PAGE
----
Canada’s northern landscapes are vast. Sometimes the only way in is by plane or ice road. Small pockets of people are separated from larger centres and from each other by hundreds of kilometres. Healthcare delivery to residents in these isolated areas comes with its own unique challenges.
Canada’s Northwest Territories, an area twice the size of France, has 42,000 people across 33 communities. “All the residents in these territories deserve the same level of care but given some of the distances and location, it can prove to be quite difficult,” says Glen Abernethy, Minister of Health and Social Services, Northwest Territories.
In the health centres of these isolated communities, it is standard practice to complete patient charting on paper. With hundreds of patients interacting with different health providers, keeping track of patient treatments and tests can be daunting – and care continuity, difficult. During in-office appointments, physicians must use valuable time to gather and review a patient’s history before considering treatment.
Without accurate and timely medical information at-hand, they often lack the tools required to make informed decisions for patient care. Fortunately, health centres in the Northwest Territories and other remote areas of Canada have begun a technological journey that will help provide a higher level of care to their residents.
Health centres in isolated communities are moving towards the digital age
The tiny community of Fort Resolution in the Northwest Territories located just south of Great Slave Lake has the distinction of having the first fully digital remote health centre in the country. Thanks to an initiative between the Health and Social Services department of the Government of the Northwest Territories and TELUS Health, an EMR was installed in Fort Resolution’s nursing station in 2015.
More than 7,200 kilometres away from Fort Resolution, on Manitoulin Island and along the north shore of Lake Huron in northeastern Ontario, 14 First Nations communities faced similar challenges in healthcare delivery.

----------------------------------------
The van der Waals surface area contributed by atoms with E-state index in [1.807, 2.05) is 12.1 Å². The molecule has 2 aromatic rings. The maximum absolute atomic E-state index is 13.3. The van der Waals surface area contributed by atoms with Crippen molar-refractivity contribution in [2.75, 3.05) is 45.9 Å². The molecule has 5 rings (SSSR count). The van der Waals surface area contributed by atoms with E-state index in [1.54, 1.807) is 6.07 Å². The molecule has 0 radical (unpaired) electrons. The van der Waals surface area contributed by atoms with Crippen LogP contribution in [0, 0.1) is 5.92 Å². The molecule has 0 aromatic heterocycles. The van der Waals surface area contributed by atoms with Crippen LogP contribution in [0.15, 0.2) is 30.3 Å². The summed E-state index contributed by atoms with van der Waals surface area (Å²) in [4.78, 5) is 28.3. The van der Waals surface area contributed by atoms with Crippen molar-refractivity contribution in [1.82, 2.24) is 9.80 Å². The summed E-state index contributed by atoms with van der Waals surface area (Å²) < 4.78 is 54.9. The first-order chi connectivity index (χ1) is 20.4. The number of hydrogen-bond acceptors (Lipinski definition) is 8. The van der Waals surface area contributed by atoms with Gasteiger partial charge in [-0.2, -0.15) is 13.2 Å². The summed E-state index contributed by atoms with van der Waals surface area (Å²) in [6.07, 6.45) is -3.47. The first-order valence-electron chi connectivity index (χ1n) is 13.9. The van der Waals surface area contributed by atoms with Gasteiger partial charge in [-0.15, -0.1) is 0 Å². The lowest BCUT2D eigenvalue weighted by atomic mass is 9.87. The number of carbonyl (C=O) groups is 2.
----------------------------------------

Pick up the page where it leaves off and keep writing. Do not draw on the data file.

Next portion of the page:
The area’s 27,000 residents are served by small, overworked healthcare teams with rotating practitioners. Working from paper files made it difficult to consolidate patient charts. Without a complete picture of a patient’s medical profile, transient care teams were challenged to provide the best recommendations for treatment.
“It all effectively comes down to life or death,” says Derek Debassige, Clinic Director – Manitoulin Physio Centre M’Chigeeng. “The more we understand from start to finish, the more we can utilize our resources in an efficient and accountable way.”
In 2016, the Giiwednong Health Link partnered with TELUS Health to bring digital technology to the First Nations communities of Manitoulin Island and Lake Huron’s north shore. The Wikwemikong Health Centre was the first to be equipped with a PS Suite EMR, a powerful and intuitive clinical management system that captures, organizes and displays patient data in a user-friendly way. By the end of 2017, PS Suite was installed in all 14 First Nations communities.
Building a system of “one person, one record” in Canada’s north
In Canada’s remote communities, the power of technology is transforming healthcare to create an effective, equitable system and a brighter, healthier future for those who call it home.
The digital movement towards “one person, one record” enables healthcare professionals to view current and accurate patient information in a single pane with a patient’s latest lab reports, X-rays and prescriptions all just a click away. Meanwhile, health centres also have the ability to communicate with providers in a patient’s circle of care, making care continuity easier.
With meaningful and timely medical data readily available, physicians can focus on quality patient interactions and make decisions that lead to better health outcomes for their patients.
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